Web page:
Primrose Hill and Regent’s Park

London is a city full of surprises. Being such a large metropolis, I only really thought of it as a concrete jungle of history, commerce and technology. I never imagined there’d be so many parks all over the place, tiny and not-so-tiny oases within the big bad city where people could escape to enjoy nature.

Primrose Hill and Regent’s Park are two examples of large areas of land set aside and preserved for the public to enjoy. Apparently, the Primrose Hill residential area has housed and still houses many of the world’s eminent authors, actors, singers and other distinguished celebrities. I didn’t notice any while I was there, but I assume most British celebs (or American celebs who choose to live in London) are a lot less flamboyant than their Hollywood counterparts and wouldn’t move with such elaborate entourages in tow.

From atop Primrose Hill, you have a wonderful view of central London. Summers spent picnicking here must be amazing and full of sunshine and blue skies. The day I went was a bit dreary but I still managed to enjoy the view.

Directly south of the hill is Regent’s Park where the London Zoo, Open Air Theatre, London Central Mosque and other notable landmarks reside. As I crossed over from one park to the next, I passed lovely little houseboats bobbing along the canal.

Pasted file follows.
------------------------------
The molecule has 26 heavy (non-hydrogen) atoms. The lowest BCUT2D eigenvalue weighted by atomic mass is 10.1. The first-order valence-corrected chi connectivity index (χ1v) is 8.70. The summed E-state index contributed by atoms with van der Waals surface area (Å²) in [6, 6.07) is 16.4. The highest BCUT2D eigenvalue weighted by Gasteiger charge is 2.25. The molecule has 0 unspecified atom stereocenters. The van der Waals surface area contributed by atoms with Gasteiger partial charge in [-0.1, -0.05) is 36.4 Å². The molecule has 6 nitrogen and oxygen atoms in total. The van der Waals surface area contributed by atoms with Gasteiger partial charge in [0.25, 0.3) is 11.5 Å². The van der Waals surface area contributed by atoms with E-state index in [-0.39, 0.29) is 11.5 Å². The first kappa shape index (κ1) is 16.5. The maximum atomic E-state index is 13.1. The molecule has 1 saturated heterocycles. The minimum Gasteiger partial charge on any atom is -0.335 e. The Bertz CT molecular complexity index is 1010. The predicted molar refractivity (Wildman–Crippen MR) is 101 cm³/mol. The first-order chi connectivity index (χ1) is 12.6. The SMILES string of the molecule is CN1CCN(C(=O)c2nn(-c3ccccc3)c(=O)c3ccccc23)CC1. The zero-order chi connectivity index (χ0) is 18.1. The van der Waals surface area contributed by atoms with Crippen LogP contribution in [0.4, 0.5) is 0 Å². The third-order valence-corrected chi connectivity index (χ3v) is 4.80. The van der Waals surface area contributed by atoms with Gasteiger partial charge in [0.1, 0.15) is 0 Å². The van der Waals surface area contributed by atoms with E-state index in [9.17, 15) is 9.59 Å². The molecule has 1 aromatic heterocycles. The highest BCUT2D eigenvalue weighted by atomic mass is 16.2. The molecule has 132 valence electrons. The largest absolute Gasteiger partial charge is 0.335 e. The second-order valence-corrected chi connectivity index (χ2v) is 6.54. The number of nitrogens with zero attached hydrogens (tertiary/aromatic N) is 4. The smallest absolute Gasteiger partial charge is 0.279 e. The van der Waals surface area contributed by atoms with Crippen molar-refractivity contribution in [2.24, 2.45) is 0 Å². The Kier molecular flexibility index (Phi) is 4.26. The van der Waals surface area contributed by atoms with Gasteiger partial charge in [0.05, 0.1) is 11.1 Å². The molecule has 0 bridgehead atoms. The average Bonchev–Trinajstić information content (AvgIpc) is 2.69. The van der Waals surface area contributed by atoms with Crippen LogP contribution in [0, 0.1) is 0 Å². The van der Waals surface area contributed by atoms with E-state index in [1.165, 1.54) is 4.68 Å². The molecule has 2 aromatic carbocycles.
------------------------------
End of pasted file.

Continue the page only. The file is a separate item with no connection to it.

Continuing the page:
Within the park there were many sport games in progress. Rugby, soccer and cricket seemed to be the most popular and players ranged from children to adults. I’m not sure if they belonged to leagues or were friends and families enjoying a day outside. Despite this, each game looked like intensely fought battles.

The longer I’m in London, the more I realize how important leisure time is to the culture here. Whether it’s a day at the park or a few pints after work, Londoners seem entirely in their environment when there are people around and good times to be had.

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Filed under Attraction, England

2 responses to “Primrose Hill and Regent’s Park

  1. KT

    Those houseboats look very interesting. Do they need to pay for a space? I never saw this stuff when I was in London. Thanks for keeping us up on your travels!

  2. I don’t really know if they have to pay, but I’d assume yes.

    You probably used a guidebook to get around? I haven’t used any throughout my travels lol Call it a sense of adventure or just plain laziness if you like, but it has turned out pretty well.

    However, I also miss a lot since I don’t even know where I am and what “famous” sites are around most of the time. There are pros and cons to this way of travel.

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